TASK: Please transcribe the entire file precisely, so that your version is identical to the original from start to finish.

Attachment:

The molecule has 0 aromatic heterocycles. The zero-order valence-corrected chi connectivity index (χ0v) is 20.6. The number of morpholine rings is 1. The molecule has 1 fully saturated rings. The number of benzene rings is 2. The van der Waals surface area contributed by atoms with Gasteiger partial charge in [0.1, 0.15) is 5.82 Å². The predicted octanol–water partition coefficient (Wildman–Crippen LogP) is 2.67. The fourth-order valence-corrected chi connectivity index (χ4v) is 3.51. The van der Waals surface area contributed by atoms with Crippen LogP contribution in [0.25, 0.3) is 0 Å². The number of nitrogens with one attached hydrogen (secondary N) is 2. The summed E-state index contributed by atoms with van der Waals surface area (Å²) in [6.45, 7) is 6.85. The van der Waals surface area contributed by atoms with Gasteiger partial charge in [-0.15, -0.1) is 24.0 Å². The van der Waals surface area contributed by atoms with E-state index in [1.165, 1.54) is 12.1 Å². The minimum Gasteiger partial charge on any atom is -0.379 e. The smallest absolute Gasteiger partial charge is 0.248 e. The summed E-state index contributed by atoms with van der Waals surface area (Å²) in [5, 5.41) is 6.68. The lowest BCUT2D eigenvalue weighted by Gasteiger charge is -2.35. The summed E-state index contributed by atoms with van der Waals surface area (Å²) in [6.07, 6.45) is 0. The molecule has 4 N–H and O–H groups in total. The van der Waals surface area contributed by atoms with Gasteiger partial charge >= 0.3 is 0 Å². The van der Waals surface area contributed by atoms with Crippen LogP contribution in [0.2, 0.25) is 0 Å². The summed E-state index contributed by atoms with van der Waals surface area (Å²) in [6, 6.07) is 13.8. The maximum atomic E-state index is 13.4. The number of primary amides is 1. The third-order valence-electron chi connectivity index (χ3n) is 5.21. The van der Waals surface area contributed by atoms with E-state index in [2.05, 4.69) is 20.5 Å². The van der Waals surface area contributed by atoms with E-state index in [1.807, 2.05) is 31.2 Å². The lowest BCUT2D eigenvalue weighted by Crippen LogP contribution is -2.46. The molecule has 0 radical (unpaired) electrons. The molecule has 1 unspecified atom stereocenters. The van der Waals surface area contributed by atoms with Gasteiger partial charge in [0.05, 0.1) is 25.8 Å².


The molecule has 0 aromatic heterocycles. The zero-order valence-corrected chi connectivity index (χ0v) is 20.6. The number of morpholine rings is 1. The molecule has 1 fully saturated rings. The number of benzene rings is 2. The van der Waals surface area contributed by atoms with Gasteiger partial charge in [0.1, 0.15) is 5.82 Å². The predicted octanol–water partition coefficient (Wildman–Crippen LogP) is 2.67. The fourth-order valence-corrected chi connectivity index (χ4v) is 3.51. The van der Waals surface area contributed by atoms with Crippen LogP contribution in [0.25, 0.3) is 0 Å². The number of nitrogens with one attached hydrogen (secondary N) is 2. The summed E-state index contributed by atoms with van der Waals surface area (Å²) in [6.45, 7) is 6.85. The van der Waals surface area contributed by atoms with Gasteiger partial charge in [-0.15, -0.1) is 24.0 Å². The van der Waals surface area contributed by atoms with E-state index in [1.165, 1.54) is 12.1 Å². The minimum Gasteiger partial charge on any atom is -0.379 e. The smallest absolute Gasteiger partial charge is 0.248 e. The summed E-state index contributed by atoms with van der Waals surface area (Å²) in [5, 5.41) is 6.68. The lowest BCUT2D eigenvalue weighted by Gasteiger charge is -2.35. The summed E-state index contributed by atoms with van der Waals surface area (Å²) in [6.07, 6.45) is 0. The molecule has 4 N–H and O–H groups in total. The van der Waals surface area contributed by atoms with Gasteiger partial charge >= 0.3 is 0 Å². The van der Waals surface area contributed by atoms with Crippen LogP contribution in [0.2, 0.25) is 0 Å². The summed E-state index contributed by atoms with van der Waals surface area (Å²) in [6, 6.07) is 13.8. The maximum atomic E-state index is 13.4. The number of primary amides is 1. The third-order valence-electron chi connectivity index (χ3n) is 5.21. The van der Waals surface area contributed by atoms with E-state index in [2.05, 4.69) is 20.5 Å². The van der Waals surface area contributed by atoms with E-state index in [1.807, 2.05) is 31.2 Å². The lowest BCUT2D eigenvalue weighted by Crippen LogP contribution is -2.46. The molecule has 0 radical (unpaired) electrons. The molecule has 1 unspecified atom stereocenters. The van der Waals surface area contributed by atoms with Gasteiger partial charge in [0.05, 0.1) is 25.8 Å².